Friday, July 22, 2011

Autumn of roses...and hand writing?

My last roses and my favourite plens

I read an article in The Australian newspaper last week about handwriting disappearing from classrooms in the US, with the new national curriculum putting more importance on the computer keyboard than writing skills.

There is a strong argument that children need correct typing skills for efficiency; but surely the core standards for young students should be using a pen, pencil, crayon - whatever the implement – to write.

I remember the “good old” days when the teachers drew horizontal lines on the blackboard, all in chalk, and they would then form beautifully cursive letters for we little children to copy, carefully, in our own lined exercise books.  Once we reached Grade 3 we used a “dipping pen” which we dipped in the ink of the built inkwells of the desks .  And if we “dripped” the nuns would get very cross.



I asked my niece, who is training to be a primary school teacher what the standards are in the Western Australian school environment, and I was delighted to learn that handwriting is still very much part of the curriculum from pre-primary level.

I am sure this argument of keyboard verses pen will be taken up by wiser people than me, canvassing all aspects of the discussion, motor skills v. comprehension levels, etc.

There are still authors, such as Jeffrey Archer, who write their works in longhand.  Is it old fashioned to expect others to type the manuscript?  I have read that by putting “pen to paper” the words which issue from the writer are more carefully chosen;  and the argument against this view is that editing can always be undertaken later.

I personally have changed my writing style over the years, and a friend of mine regularly suggests that while my handwriting is nice to see on a page it is virtually illegible to anyone but me!  I must say, that after a fall a couple of years ago when I dislocated two of the fingers on my right hand, my handwriting has taken a battering.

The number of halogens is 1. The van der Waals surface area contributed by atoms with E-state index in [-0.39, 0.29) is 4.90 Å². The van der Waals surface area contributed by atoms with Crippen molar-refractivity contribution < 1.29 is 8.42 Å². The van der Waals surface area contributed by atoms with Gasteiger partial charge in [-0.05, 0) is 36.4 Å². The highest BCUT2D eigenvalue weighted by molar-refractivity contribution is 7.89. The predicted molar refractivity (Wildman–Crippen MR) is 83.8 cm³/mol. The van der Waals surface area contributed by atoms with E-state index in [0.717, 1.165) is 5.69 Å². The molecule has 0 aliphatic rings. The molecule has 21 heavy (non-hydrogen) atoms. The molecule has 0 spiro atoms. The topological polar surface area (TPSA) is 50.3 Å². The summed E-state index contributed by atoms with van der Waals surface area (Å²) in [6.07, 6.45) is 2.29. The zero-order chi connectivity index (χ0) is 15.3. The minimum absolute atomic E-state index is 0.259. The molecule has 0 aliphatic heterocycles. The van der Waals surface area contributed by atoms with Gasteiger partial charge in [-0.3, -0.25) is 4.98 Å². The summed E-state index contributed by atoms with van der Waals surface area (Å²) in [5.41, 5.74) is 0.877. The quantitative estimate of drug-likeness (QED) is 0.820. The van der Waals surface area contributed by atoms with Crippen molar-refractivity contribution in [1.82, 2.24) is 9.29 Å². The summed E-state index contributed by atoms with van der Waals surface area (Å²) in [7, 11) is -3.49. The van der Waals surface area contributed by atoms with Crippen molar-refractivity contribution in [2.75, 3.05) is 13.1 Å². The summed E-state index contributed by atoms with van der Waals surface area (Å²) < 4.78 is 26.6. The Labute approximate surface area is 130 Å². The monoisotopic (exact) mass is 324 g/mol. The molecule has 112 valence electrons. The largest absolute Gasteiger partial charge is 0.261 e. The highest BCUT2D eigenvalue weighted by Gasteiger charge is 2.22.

I enjoy using beautiful writing implements.   I have a lovely Montegrappa pen which I found among my late father’s bits and pieces; a gift from his time as Naval Attache in Washington DC in the ‘70’s.  It writes beautifully, although it is a ball point.  I also have his gold Cross pen, which he insisted could only be used with black ink – informing me one day, in no uncertain terms, that “blue ink is for children” …!

Since the accident with my right hand, I have found that using an old fashioned fountain pen assists with my writing ability.  And I use a lovely sepia coloured ink.

I enjoy writing, and receiving, handwritten notes, be they for thank yous or birthdays.  And many of my Gen Y clients enjoy the "challenge" which the old fashioned method of communication offers them.

Computers over lovely writing implements…old and new?…a clear choice for me.



2 comments:

  1. I used to be able to (hand)write very long letters. Sometimes up to 5 or 6 pages. However, since the keyboard has taken over my life, I have lost this ability. Taking short notes or writing an address are about the only things I can still handle without getting a cramp in my fingers and wrist. What a shame, as, like you, I find that handwritten letters are so much more personal and 'warmer'. But how would we write our blog posts without our keyboards, then? :) Martine

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  2. How true Martine! Yes, we need our computers and I do so enjoy reading my favourite, type written blogs. But I will keep writing the cards and small letters with my fountain pen, because I still can, fortunately!

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